Financial Hardship Postpones Retirement
Baby Boomers Still Trapped in Daily Grind
By BETSY STARK
June 30, 2008
At 72, an age when most Americans have been retired for a decade, Carol Lesker still finds herself in the daily grind.
"Eight to 5 ... and sometimes I don't even get to take lunch because, you know, it gets very busy," Lesker told ABC News. Lesker has worked since she was 18 years old, and never imagined the stress of a full-time job weighing her down into her 70s.
She said she rarely gets to take a full week of vacation, and she often wishes, when she hears friends talk of trips to Italy or homes in Florida, that she could "stop working tomorrow."
"I have friends that aren't working, and they keep saying, 'Oh, Carol, you need to come and play with us,'" she said. "I kept saying to them, 'Well, a few years, I'm going to work a few years.' But, I didn't know the economy was going to go this way."
The sour economy has made retirement more elusive than ever for many Americans. Nearly one in five now worries, as Lesker does, that they will never be able to stop working.
The cost of food, gas, and almost everything else is rising, except for home prices and stock market investments, which many seniors counted on to fund their retirements. Lesker's IRA, heavily invested in bank stocks, has plunged in the past year.
"You know, it's a very scary thing what's happening in the stock market, and when I wake up in the morning and see the gas has gone up again, it's very discouraging," Lesker said. A recent report predicted gas prices would increase to $7 a gallon in the United States within two years.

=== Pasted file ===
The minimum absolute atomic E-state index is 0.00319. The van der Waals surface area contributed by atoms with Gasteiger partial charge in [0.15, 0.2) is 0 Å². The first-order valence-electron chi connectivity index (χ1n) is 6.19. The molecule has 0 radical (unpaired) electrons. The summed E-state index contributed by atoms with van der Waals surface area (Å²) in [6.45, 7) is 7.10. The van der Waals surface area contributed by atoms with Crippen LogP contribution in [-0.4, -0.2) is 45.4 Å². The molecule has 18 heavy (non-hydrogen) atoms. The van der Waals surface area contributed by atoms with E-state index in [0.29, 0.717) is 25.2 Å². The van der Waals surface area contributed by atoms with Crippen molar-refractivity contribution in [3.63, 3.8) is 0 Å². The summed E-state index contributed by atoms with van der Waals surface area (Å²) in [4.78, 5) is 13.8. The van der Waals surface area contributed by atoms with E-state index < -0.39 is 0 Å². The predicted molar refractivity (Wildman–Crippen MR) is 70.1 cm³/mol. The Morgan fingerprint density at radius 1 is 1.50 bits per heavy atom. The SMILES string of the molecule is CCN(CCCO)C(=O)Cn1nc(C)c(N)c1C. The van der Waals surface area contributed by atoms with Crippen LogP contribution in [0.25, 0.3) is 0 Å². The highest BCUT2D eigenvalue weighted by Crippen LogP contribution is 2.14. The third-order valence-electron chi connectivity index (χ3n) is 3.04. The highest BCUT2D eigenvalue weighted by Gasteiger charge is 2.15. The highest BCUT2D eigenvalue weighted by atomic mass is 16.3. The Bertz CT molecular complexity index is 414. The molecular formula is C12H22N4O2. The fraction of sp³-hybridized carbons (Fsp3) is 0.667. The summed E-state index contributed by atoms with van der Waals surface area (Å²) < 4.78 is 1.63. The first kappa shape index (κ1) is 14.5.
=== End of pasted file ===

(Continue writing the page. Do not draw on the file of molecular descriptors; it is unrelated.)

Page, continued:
A self-described "scrimper and saver," Lesker said she limits her driving and shops for groceries on Wednesdays, when the local Publix and Kroger's have a 5 percent-off senior discount. She has given up her $600-a-year gym membership and works out at home. But she worries that prices are rising too fast, while her savings have fallen. "I've done the numbers and I'm losing money in my retirement IRA and I feel like I need to keep working," she said.
Alicia Munnell of the Center for Retirement Research at Boston College, said Lesker is not alone.
"These are scary times for everybody," Munnell said. Americans who stop working at 62 enter retirement with average savings and investments of just $160,000, and they're likely to live another 20 years.
"They just really don't have a lot of financial wealth to support themselves through a long period of retirement," Munnell said.
Experts say many could improve their finances dramatically by working for four more years, until they reach 66 and become eligible for full Social Security benefits.
If you retire today at 62, the average monthly benefit check is $1,245 a month. But if you wait until 66, it increases to $1,778. It grows to $2,400 a month if you continue working until 70.
"If you can keep working longer, you definitely should. Our view is that everybody should try to stay in the labor force until 66," says Munnell.
However, in today's flailing economy, it's hard to feel financially secure, no matter how long you postpone retirement. Lesker has worked longer and saved more than average Americans, but she is still uncomfortable about giving up her job and living on a fixed income.
"I don't want to make a decision until I think that things are turning around," she said.
So, for now, it's still Monday to Friday, 8 to 5, a while longer.